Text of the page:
“Time is a finite resource; live a life of passion and purpose”

You can contact PJ: pcaposey(at) or follow him on social media @mcusdsup

Episode 5: Jen Molitor

Jen Molitor is the author of The Happy Teacher’s Handbook- From Overwhelmed to Inspired- Helping Teachers Embrace Resiliency

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Jen Molitor is a Speaker and Author of The Happy Teacher’s Handbook- From Overwhelmed to Inspired- Helping Teachers Embrace Resiliency. This upcoming school year, she is transitioning into her first principal role at a 4th/5th grade campus. Her most recent role was instructional coach in Clarksville, OH. As an educator for 19 years, Jen has enjoyed teaching in the classroom, as a gifted intervention specialist. The Happy Teacher’s Handbook, shares strategies for inspiring teachers to find a reason to stay and make their impact on the world, one class at a time.  Jen’s superpower is getting teachers to smile again. She brings a refreshing perspective that lifts you up when you want to walk out, reminding you of the real reason you became a teacher.  When Jen is not speaking, writing, or teaching, you can find her soaking up sun, hiking with her family, or caring for her many critters.

Her book outlines her journey out of the trenches and narrates her story. She started out as an excited teacher, but 6 years in, she became burnt out. When she gave birth to her first child, she took time off and was a nanny for a year. During that time, she got certified in nutritional therapy, worked 1/2 time with both. She had to choose whether to stay with nutrition or teaching. It came down to that teaching is in her DNA. She journaled and reflected. Once she returned 1/2 time to working in a school, Jen created an after-school gifted/talented club, and from there she became an instructional coach. Thereafter, she started her book.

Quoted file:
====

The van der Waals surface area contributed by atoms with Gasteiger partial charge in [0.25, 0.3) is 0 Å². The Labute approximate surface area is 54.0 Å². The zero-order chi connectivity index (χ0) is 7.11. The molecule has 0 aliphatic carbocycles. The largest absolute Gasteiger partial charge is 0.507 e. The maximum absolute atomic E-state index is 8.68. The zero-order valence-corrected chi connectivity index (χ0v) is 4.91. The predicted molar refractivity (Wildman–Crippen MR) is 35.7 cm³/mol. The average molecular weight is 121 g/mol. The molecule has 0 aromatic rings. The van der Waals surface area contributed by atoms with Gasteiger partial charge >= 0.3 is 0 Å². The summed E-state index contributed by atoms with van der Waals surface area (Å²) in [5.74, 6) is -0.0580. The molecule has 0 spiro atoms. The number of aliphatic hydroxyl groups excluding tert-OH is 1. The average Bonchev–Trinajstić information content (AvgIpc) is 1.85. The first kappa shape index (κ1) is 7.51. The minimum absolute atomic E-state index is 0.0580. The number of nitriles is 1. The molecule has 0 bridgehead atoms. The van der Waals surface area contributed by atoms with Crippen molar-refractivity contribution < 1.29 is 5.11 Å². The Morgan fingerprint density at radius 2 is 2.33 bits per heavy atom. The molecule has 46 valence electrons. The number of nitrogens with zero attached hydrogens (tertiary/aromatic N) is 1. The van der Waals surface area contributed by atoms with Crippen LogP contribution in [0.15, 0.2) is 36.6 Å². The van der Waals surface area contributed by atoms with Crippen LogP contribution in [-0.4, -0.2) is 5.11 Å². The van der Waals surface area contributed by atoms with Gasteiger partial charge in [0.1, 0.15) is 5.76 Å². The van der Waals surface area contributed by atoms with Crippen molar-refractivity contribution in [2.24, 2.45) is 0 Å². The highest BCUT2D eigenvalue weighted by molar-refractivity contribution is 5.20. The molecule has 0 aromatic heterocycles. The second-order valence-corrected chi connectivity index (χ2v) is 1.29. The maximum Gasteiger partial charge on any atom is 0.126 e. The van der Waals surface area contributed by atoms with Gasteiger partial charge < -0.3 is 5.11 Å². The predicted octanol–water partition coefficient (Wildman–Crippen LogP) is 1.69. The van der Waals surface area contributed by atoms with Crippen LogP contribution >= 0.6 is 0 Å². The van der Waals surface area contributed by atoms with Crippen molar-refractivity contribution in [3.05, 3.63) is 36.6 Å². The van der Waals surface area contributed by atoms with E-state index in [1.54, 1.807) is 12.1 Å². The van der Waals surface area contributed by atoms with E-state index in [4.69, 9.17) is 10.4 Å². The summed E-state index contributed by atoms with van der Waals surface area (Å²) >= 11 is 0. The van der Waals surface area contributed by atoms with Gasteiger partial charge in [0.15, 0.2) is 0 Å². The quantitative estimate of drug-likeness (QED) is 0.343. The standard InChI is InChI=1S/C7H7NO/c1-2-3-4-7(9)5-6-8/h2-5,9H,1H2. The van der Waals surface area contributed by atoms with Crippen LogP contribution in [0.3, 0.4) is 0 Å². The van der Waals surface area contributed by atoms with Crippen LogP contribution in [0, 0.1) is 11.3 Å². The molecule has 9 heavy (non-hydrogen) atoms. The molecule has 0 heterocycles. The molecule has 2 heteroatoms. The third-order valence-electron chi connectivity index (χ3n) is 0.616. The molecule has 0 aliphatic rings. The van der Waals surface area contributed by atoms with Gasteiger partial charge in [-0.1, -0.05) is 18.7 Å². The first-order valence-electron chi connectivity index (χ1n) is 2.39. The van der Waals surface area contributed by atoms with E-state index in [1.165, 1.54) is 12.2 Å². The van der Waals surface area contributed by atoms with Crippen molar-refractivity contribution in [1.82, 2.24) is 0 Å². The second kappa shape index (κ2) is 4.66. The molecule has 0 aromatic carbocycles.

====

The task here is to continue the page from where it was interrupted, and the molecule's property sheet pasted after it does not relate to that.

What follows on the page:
Key Quotes:

“Teachers feel like victims, like things keep happening to them.”

“Being in the trenches doesn’t have to define you. You have the power to change the trajectory of your career. It may be going to another district.”

“The trench doesn’t have to hold you in. You can climb out.”

 You can access chapter 1 of Jen’s book for free @ and follow Jen on Twitter @TeacherRenegade.  Also, there is a Happy Teachers Handbook Facebook page.

Watch this episode @

Episode 6: Frankie Mendoza, M.A.

Frankie Mendoza is the Dean of Culture and Restorative Justice Coordinator at IDEA Public Schools in Austin, TX.

Listen to the episode here:

Frankie Mendoza is the Dean of Culture and Restorative Justice Coordinator at IDEA Public Schools in Austin, TX. (IDEA is a Charter school network out of Rio Grande Valley.) IDEA started as an after-school academy. His campus is in its 13th consecutive year of sending 100% of its seniors to college. IDEA has a “No Excuses” philosophy- students can succeed and achieve great things, no matter what neighborhood they’re from. He’s been in current school since 2016.

Tell me about how your experience in as a youngster in school led you into education and how that shapes your work with students? IDEA will take any kid (often who are 2-4 years behind in reading) and push them to the highest level. Frankie started in theater. He went to college to be actor. He found his niche of being teacher- in 2006 started as a teacher. Felt love for the struggles as he had a similar upbringing to many of kids at IDEA. When he was growing up, Daryl Fleming was his theater teacher. Didn’t look like him. Frankie was the only Latino. Frankie started showing up early to help build sets. He went on stage + acted and eventually got a scholarship.

When you were in the trenches as a youngster how did you crawl out? Frankie’s “Out of the Trenches”, story started as a youngster, was placed 3x’s within the school system. Couldn’t fail again. Was told by many high school counselors he wasn’t college material. Did go directly to college, dropped out 2-3 times, but surrounded himself by inspiring organizations. Went to Texas State, Joined Alpha Phi Alpha fraternity. Community service, gave back to youth. He started seeing that teaching was his “stage”. Taught at Gary Job Corps center, taught 16-24 young adults. 

When did you find your niche with Restorative justice? He got into it in 2015, he started in Austin Achieve Schools, really fell in love with he reflective part. Come as you are. Found niche that it’s a practice that will help him grow as a person. Students gets short end of the stick. When got hired in ‘16 at current school, he brought it in. It was tough getting it started because school was 100% academics and rigor. He still had to teach, was able to do circles after/before school, clubs. Was pushing for social-emotional roles for deans since ‘17. He loved training teachers in restorative circles.

You can contact Frankie at  or on LinkedIn & his YouTube channel @FrankieMA. Frankie is open to talking to schools, on how to implement RJ.

Watch the episode here: